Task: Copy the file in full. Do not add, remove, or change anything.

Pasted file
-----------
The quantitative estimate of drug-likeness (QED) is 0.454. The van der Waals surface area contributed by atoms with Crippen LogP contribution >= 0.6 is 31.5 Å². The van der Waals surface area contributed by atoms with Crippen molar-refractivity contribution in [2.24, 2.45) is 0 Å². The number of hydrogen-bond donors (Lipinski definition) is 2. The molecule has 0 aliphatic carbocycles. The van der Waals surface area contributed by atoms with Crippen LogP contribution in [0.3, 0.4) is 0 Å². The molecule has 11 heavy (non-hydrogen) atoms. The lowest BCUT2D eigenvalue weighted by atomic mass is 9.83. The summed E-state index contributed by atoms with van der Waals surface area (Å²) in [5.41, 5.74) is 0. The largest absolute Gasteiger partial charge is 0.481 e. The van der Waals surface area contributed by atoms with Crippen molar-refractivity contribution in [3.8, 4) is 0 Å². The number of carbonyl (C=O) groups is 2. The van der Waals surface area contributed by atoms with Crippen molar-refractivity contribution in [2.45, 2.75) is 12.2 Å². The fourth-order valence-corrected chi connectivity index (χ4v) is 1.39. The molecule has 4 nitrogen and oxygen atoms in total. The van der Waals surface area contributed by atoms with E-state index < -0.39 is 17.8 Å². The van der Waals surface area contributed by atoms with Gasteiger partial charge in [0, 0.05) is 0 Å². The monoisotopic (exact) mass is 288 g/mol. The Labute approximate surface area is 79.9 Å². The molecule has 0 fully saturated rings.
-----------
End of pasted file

The quantitative estimate of drug-likeness (QED) is 0.454. The van der Waals surface area contributed by atoms with Crippen LogP contribution >= 0.6 is 31.5 Å². The van der Waals surface area contributed by atoms with Crippen molar-refractivity contribution in [2.24, 2.45) is 0 Å². The number of hydrogen-bond donors (Lipinski definition) is 2. The molecule has 0 aliphatic carbocycles. The van der Waals surface area contributed by atoms with Crippen LogP contribution in [0.3, 0.4) is 0 Å². The molecule has 11 heavy (non-hydrogen) atoms. The lowest BCUT2D eigenvalue weighted by atomic mass is 9.83. The summed E-state index contributed by atoms with van der Waals surface area (Å²) in [5.41, 5.74) is 0. The largest absolute Gasteiger partial charge is 0.481 e. The van der Waals surface area contributed by atoms with Crippen molar-refractivity contribution in [3.8, 4) is 0 Å². The number of carbonyl (C=O) groups is 2. The van der Waals surface area contributed by atoms with Crippen molar-refractivity contribution in [2.45, 2.75) is 12.2 Å². The fourth-order valence-corrected chi connectivity index (χ4v) is 1.39. The molecule has 4 nitrogen and oxygen atoms in total. The van der Waals surface area contributed by atoms with E-state index < -0.39 is 17.8 Å². The van der Waals surface area contributed by atoms with Gasteiger partial charge in [0, 0.05) is 0 Å². The monoisotopic (exact) mass is 288 g/mol. The Labute approximate surface area is 79.9 Å². The molecule has 0 fully saturated rings.